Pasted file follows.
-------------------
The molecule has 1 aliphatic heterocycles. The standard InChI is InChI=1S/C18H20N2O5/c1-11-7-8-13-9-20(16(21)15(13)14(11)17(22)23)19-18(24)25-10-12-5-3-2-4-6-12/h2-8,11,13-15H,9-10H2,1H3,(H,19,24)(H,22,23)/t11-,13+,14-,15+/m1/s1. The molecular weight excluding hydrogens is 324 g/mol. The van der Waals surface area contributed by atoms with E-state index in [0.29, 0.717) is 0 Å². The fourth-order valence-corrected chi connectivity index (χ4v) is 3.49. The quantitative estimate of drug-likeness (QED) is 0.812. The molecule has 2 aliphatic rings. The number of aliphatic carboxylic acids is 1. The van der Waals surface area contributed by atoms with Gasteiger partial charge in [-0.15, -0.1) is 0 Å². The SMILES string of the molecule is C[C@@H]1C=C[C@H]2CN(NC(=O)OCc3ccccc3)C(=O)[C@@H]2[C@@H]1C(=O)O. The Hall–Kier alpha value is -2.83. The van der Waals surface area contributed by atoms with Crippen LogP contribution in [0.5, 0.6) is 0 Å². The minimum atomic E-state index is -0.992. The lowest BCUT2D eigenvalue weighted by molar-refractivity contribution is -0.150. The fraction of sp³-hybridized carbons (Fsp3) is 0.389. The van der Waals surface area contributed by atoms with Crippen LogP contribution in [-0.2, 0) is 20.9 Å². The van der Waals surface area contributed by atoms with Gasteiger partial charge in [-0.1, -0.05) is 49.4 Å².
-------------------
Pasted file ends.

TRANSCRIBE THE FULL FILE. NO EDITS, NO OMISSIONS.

The molecule has 1 aliphatic heterocycles. The standard InChI is InChI=1S/C18H20N2O5/c1-11-7-8-13-9-20(16(21)15(13)14(11)17(22)23)19-18(24)25-10-12-5-3-2-4-6-12/h2-8,11,13-15H,9-10H2,1H3,(H,19,24)(H,22,23)/t11-,13+,14-,15+/m1/s1. The molecular weight excluding hydrogens is 324 g/mol. The van der Waals surface area contributed by atoms with E-state index in [0.29, 0.717) is 0 Å². The fourth-order valence-corrected chi connectivity index (χ4v) is 3.49. The quantitative estimate of drug-likeness (QED) is 0.812. The molecule has 2 aliphatic rings. The number of aliphatic carboxylic acids is 1. The van der Waals surface area contributed by atoms with Gasteiger partial charge in [-0.15, -0.1) is 0 Å². The SMILES string of the molecule is C[C@@H]1C=C[C@H]2CN(NC(=O)OCc3ccccc3)C(=O)[C@@H]2[C@@H]1C(=O)O. The Hall–Kier alpha value is -2.83. The van der Waals surface area contributed by atoms with Crippen LogP contribution in [0.5, 0.6) is 0 Å². The minimum atomic E-state index is -0.992. The lowest BCUT2D eigenvalue weighted by molar-refractivity contribution is -0.150. The fraction of sp³-hybridized carbons (Fsp3) is 0.389. The van der Waals surface area contributed by atoms with Crippen LogP contribution in [-0.2, 0) is 20.9 Å². The van der Waals surface area contributed by atoms with Gasteiger partial charge in [-0.1, -0.05) is 49.4 Å².